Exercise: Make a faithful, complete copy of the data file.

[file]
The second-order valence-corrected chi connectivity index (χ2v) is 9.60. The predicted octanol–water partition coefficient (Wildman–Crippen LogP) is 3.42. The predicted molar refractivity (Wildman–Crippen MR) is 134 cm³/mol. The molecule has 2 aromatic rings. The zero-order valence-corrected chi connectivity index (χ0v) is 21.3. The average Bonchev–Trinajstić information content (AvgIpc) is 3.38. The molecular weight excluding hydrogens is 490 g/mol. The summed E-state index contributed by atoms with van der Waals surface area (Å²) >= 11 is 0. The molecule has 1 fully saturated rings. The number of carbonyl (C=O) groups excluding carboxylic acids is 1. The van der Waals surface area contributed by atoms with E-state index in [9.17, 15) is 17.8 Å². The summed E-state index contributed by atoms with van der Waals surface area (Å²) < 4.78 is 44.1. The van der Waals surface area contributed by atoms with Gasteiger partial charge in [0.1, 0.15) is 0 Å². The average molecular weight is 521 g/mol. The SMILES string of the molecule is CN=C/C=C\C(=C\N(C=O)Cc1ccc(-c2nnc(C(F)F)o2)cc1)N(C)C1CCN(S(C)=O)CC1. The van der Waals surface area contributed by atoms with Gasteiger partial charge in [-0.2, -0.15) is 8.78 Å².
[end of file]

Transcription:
The second-order valence-corrected chi connectivity index (χ2v) is 9.60. The predicted octanol–water partition coefficient (Wildman–Crippen LogP) is 3.42. The predicted molar refractivity (Wildman–Crippen MR) is 134 cm³/mol. The molecule has 2 aromatic rings. The zero-order valence-corrected chi connectivity index (χ0v) is 21.3. The average Bonchev–Trinajstić information content (AvgIpc) is 3.38. The molecular weight excluding hydrogens is 490 g/mol. The summed E-state index contributed by atoms with van der Waals surface area (Å²) >= 11 is 0. The molecule has 1 fully saturated rings. The number of carbonyl (C=O) groups excluding carboxylic acids is 1. The van der Waals surface area contributed by atoms with E-state index in [9.17, 15) is 17.8 Å². The summed E-state index contributed by atoms with van der Waals surface area (Å²) < 4.78 is 44.1. The van der Waals surface area contributed by atoms with Gasteiger partial charge in [0.1, 0.15) is 0 Å². The average molecular weight is 521 g/mol. The SMILES string of the molecule is CN=C/C=C\C(=C\N(C=O)Cc1ccc(-c2nnc(C(F)F)o2)cc1)N(C)C1CCN(S(C)=O)CC1. The van der Waals surface area contributed by atoms with Gasteiger partial charge in [-0.2, -0.15) is 8.78 Å².